A couple of weeks ago I had a post about who you can't sue. It was more about tort immunity, but the comments to the post also dealt with people complaining about frivolous lawsuits.
This can be a maddening topic for me. Some people, despite all evidence to the contrary, believe that our court system is filled with people making money off of bogus lawsuits. I know I can't convince people that there aren't hoards of frivolous lawsuits. But that won't stop me from making two points.
1. The thing I hear the most is that there should be a law that penalizes you if you file a frivolous lawsuit. Guess what, there is. A Judge can sanction an attorney, a plaintiff, make them pay defense costs, order damages and in an extreme circumstance, an attorney could lose their license. Now of course defendants win cases all of the time and often as lawyers we find out that the facts aren't what we thought they were. But that doesn't make the lawsuits frivolous. And if they are frivolous there is a law in place to punish them.
2. The biggest bogus complaint is that doctors are being run out of town by frivolous lawsuits. Again, I'm not saying there has never been a b.s. malpractice lawsuit. But if you ever want to conduct a social experiment, Google Chicago medical malpractice lawyers and call the first 20 law firms you see that do malpractice cases in Chicago. Present to them over the phone a situation you think is frivolous and see if they even ask you to come in for a meeting. I'll bet all 20 won't waste their time. Most will tell you that they reject 19 out of 20 cases for med mal that come to them. A typical malpractice case costs an attorney $100,000 in expenses. Doctors win 80% of the time in Cook County. So unless a firm is willing to go banrupt, they can't file frivolous lawsuits.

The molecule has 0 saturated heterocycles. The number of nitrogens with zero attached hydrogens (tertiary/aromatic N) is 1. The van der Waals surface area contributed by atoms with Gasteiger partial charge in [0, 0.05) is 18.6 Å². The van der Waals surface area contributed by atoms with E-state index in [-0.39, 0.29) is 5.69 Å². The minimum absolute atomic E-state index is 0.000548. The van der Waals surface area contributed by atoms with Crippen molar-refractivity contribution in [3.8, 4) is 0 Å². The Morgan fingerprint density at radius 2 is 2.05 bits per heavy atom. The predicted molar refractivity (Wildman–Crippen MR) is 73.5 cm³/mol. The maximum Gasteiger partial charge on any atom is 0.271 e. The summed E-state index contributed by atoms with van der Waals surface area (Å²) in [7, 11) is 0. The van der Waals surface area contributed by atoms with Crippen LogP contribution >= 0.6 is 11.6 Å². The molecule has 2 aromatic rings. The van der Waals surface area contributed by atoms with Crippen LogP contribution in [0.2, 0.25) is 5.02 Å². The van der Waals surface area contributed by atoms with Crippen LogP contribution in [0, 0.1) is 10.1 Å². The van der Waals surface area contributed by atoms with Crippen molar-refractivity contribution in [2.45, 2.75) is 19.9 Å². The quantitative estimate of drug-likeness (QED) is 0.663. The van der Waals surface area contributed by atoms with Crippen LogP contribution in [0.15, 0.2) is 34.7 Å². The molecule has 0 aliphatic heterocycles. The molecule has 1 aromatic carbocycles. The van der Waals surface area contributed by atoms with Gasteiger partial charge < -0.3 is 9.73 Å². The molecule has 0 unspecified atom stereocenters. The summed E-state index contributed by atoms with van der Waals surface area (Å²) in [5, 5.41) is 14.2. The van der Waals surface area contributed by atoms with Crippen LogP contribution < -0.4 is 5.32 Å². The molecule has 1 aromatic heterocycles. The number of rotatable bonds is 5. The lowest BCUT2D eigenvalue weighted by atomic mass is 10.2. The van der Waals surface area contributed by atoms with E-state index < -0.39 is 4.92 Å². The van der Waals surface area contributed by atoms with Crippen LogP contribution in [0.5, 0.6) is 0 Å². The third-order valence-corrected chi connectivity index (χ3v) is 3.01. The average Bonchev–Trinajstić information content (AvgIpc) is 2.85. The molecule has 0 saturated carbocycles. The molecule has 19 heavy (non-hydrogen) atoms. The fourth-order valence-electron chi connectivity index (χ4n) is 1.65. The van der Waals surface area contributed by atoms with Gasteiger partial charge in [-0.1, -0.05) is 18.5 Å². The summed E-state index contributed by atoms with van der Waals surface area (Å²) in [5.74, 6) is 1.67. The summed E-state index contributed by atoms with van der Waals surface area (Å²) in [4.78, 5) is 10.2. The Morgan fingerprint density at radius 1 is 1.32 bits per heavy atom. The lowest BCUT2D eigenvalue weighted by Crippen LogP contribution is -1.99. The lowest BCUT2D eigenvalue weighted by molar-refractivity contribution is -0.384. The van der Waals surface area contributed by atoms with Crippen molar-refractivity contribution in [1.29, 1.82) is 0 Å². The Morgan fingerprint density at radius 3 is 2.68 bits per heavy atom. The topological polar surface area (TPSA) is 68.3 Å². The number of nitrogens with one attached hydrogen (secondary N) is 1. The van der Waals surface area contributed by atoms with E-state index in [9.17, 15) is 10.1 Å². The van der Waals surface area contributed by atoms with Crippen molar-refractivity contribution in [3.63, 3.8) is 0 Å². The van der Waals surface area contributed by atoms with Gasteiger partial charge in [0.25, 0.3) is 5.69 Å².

Ok, I'm ready for the backlash. Bring it on, but if you say there are frivolous lawsuits, please explain how they were frivolous. Telling me that you won the case as a defendant or that your relative was sued for something they felt was bogus doesn't make it frivolous.
Legal Tip Of The Day from Chicago attorney Kevin Dixler on immigration: If you become a conditional or lawful permanent resident, then treat the U.S. as your permanent home. If you stay outside the U.S. for 180 days, ignore filing tax returns, or otherwise ignore civil immigration laws, you can lose your green card.
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